“…resulting in the elimination of your position…” These words, echoing in my head, cutting through the fog of confusion and what-the-fuckery. “…the difficult decision to terminate your employment…”
This week I got notice of some layoffs at the company where I’ve worked for the last 13 years. More specifically, my position has been eliminated. I’m being laid off. Shock, sadness, fear – all the usual emotions one feels at times like this, yeah – check.
I’m not angry, though. I get that it’s a business decision, and I’ve been around long enough to see this a number of times. Sometimes I was even the one on the other end of the call, delivering the bad news to one of my team members. It’s no fun for anyone, but such is the nature of at-will employment. This time, I was just one of the unlucky ones.
No grudges against my company – I maintain it’s been the greatest place to work, and I believe in their vision. I chose to work there, I believe I did good work for them, and they compensated me well during my employment. I was a grateful employee during my entire run with them – I will remain grateful for the experience.
Yeah, I know it’s been over a year since my last post. As for the reason I’ve been away… well, you could call it a calculated absence; or you could call it lost in depression; or you could call it self-prescribed recovery time from an ended relationship; or you could call it a mid-life crisis… any of these would probably be correct.
But that’s not what I want to write about today. There may come a time when I write about what’s kept me away, but today I need to write about something else.
All right, full disclosure: this wasn’t the post I’d planned.
I had planned on writing a post on an entirely different subject. It was going to be insightful, thought-provoking, perhaps a bit controversial, given the subject matter… it was going to be something you’d remember.
But this isn’t that post.
Why? Because I’m a lazy ass.
Well, two reasons: One, because I’m a lazy ass. And two, because I just got one of those “whoa” moments. Read On
So my last post was on my birthday, and I wrote about gifts and sharing good things and all sorts of warm, fuzzy stuff.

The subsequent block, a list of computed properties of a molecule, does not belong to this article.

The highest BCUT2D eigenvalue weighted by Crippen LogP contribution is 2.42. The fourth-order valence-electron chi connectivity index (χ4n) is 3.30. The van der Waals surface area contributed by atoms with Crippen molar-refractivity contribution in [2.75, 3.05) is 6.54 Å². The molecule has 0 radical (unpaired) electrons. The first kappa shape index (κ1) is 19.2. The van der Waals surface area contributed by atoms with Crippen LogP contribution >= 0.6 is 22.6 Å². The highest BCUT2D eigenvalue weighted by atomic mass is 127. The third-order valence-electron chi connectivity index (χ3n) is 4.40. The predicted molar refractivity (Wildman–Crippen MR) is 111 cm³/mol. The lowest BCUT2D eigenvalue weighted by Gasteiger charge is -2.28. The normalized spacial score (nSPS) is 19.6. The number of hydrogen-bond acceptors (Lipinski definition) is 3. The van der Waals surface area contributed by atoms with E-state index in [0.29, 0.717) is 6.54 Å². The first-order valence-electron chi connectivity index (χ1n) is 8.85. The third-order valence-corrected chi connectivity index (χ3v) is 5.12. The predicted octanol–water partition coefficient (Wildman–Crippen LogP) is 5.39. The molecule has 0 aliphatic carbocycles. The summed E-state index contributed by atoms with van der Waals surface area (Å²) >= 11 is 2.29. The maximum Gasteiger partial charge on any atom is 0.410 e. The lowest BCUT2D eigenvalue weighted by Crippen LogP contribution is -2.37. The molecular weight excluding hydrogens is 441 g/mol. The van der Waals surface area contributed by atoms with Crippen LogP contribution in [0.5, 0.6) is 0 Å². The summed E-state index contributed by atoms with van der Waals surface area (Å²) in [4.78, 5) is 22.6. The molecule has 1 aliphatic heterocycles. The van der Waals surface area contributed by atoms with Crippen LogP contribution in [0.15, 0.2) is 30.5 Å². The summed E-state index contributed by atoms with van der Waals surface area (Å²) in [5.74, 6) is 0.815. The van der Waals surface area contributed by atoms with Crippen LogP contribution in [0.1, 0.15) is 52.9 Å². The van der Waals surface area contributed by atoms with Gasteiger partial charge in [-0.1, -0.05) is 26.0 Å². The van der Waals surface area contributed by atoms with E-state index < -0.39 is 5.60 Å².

The girl at the Carl’s Jr. counter was also celebrating a birthday on July 8th. She gave me the number associated with my new age; she didn’t notice I was displaying alternative burger chain loyalty in my choice of hats…
pencil in hand,
a blank canvas
to convey images
unique to her,
ideas as strange and
as all those born of
whose minds are not bound
by the limits of reality
but instead exist in a
where birds carry umbrellas
and flowers are
as large as trees. Read On
Today is the first Thanksgiving I have ever spent alone. In all of my forty-something years, I have never found myself on the fourth Thursday in November with no family nearby with whom to share the holiday. I knew this would be the case, so it’s not a sudden revelation. But while a month ago I was fine with it and felt no sense of sadness (or self-pity) at the idea of being alone on Thanksgiving, I must admit the last few days I’ve felt a change.
It’s probably because every time someone asked me, “What are you doing for the holiday?”, I found myself without an answer. I’ve always had an answer to that question. I’ve always said, “getting together with family”, regardless of the venue or the attendees. I also usually got to brag about my mom’s fabulous made-from-scratch pumpkin and pecan pies that were fixtures of the holiday. But this year those pies are 1000 miles away, as is my family. And since my own kids are with their mom today, I am alone.
My mom’s pumpkin pie is better than this. Though there’s usually more whipped cream.
Or, put differently – I am free. I know I create my experience of life, so I realize I can choose to create today as a day of “loneliness”, or I can choose to create it as a day of “freedom”. It really all depends on how I look at it. Sometimes, though, I need to look really hard at something before I can see it differently.
Here is a true story of something I experienced once upon a time. Nothing has been changed in this story – not even the names. It happened exactly as I describe it here. It was the first time I was shown how God often finds unique and surprising ways to speak to me. And the message I got on this particular night was: gratitude can be found anywhere.
One night, several years ago, as I was trying to get to sleep, a dog started barking. Read On